The minibuses built this side of the year 2000 are a lot better in ride comfort though. Gone are the gutless non-turbocharged engines, manual transmissions, hot and sweaty vinyl seats and rock-hard truck suspension, replaced by modern turbo diesels, automatic transmissions, cloth seats, airbag suspension (or at least softer leaf springs that can actually soak up a few bumps), and the most important thing, air conditioning.

I have long thought that many suburban routes could be operated by smaller buses with marginally increased frequency without wasting capacity. There are many routes in Preston and Reservoir areas with odd frequencies of 22 to 24 minutes. All they need is one more bus on each route, even if they are small ones, to bring up the frequency to 20 minutes, which will facilitate more useful train connections.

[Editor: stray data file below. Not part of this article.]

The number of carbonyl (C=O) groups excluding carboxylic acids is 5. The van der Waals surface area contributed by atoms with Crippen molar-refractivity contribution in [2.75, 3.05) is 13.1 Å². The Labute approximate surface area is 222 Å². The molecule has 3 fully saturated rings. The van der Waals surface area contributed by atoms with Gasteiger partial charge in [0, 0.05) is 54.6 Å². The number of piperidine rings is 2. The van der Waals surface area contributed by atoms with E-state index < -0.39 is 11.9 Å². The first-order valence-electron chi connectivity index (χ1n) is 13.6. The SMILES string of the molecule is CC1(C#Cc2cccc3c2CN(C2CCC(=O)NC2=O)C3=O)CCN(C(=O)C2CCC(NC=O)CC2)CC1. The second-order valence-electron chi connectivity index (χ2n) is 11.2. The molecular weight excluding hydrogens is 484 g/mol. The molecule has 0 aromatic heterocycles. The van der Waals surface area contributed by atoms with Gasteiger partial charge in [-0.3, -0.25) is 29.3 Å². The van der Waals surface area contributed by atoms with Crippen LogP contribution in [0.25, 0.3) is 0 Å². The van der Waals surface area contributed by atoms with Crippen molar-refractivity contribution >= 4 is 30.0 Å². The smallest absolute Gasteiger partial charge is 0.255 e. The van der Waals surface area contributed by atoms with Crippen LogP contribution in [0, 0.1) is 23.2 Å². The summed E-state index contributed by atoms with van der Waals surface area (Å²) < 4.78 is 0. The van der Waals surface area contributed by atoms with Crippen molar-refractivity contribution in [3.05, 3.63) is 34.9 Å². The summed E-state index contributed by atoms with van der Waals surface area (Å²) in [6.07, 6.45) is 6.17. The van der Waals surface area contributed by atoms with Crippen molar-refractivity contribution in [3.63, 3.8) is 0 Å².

I really do hope there will be a revamp in the bus network and a simplification of that. (Honestly, another question is why it took so long to get there when Toronto already had this without any apparent issues, but I guess that is for another time.) Who knows? If a few of these bus routes become popular as a result, then it might create a case for dedicated transit corridors, which would further help entice people out of their cars.

@Yao: Actually, I think part of the reason why bigger buses are used is from labour costs. Apparently, savings from smaller vehicles won’t offset costs of hiring 1-2 extra drivers; although does Daniel have better insight to that?

I do agree with the use of the smaller bus on the more localised flexi-ride routes, as, you need a more agile bus, in such an environment.

On other routes, it would be better, having higher capacity buses, so you can carry more people, to better offset the cost of the driver. By reducing the costs, help make improved services more viable, and more likely to run. Perhaps you can pay the bus driver a little bit more, and attract more to becoming bus drivers too???